August U.S. New Auto Sales Continue to Slide
Despite fat discounts to clear out last year’s models and an extra selling day, August new-vehicle sales are set to fall 2.9% (selling-day adjusted) from year-ago totals. A monthly update from J.D. Power and auto forecasting partner LMC Automotive also finds that SUVs and trucks already comprise 63.2% of retail new-vehicle sales—the highest level ever for the month.
August will be the fifth month of lower retail new-vehicle demand, consistent with a slowdown observed this year, according to J.D. Power’s Thomas King, vice president of PIN OEM Operations, Media & Marketing. On a brighter note, King said the upcoming Labor Day holiday provides a key opportunity for consumers and the industry.
“Labor Day is one of the most heavily shopped periods of the year, as consumers take advantage of promotions that typically extend through the first week of September,” King said, noting that in 2016, some 400,000 new vehicles were sold during the holiday period, accounting for nearly 3% of annual sales. The need to clear out old model (2017 and older) inventory will mean more aggressive discounts, King said.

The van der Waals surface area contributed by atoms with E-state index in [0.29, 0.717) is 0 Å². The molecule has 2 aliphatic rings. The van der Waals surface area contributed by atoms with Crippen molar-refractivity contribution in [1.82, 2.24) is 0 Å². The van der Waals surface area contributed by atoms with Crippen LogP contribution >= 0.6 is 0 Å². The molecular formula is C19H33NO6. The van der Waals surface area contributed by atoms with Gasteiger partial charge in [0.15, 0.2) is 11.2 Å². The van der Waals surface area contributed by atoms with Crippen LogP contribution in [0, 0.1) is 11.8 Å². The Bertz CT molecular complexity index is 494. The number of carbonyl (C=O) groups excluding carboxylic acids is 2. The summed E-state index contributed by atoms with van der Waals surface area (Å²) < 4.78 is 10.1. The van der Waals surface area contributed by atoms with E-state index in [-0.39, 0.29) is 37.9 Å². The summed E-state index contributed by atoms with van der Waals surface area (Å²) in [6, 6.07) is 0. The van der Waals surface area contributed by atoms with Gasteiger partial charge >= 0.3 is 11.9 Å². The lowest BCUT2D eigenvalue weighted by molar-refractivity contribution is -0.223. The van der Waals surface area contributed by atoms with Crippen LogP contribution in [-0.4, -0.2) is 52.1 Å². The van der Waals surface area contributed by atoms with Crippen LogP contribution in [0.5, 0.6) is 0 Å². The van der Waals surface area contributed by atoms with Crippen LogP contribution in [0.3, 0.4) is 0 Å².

Based on sales data through the first 17 days of the month, total (retail and fleet) new-vehicle deliveries in August are expected to decline 2.9% on a selling-day adjusted basis to 1.52 million units vs. last August’s 1.51 million units (27 selling days in August 2017 vs. 26 days in August 2016). Retail new-vehicle deliveries will slip the least—dipping 1.9% from last August to 1.28 million units—while the fleet portion will take the biggest hit (-8.3%), accounting for 16% of the mix.
Commenting on the future market, Jeff Schuster, LMC Automotive senior vice president of forecasting, said it’s paramount for the industry to focus on transition in segments.
“The further market shift toward SUVs will need to be balanced with the future push toward electric vehicles (EVs) and investment in future mobility,” Schuster said.
SUVs are expected to grow to more than 42% of total light-vehicle sales this year—up 2 points from 2016—at the expense of cars, which will give up 2 points (33% share).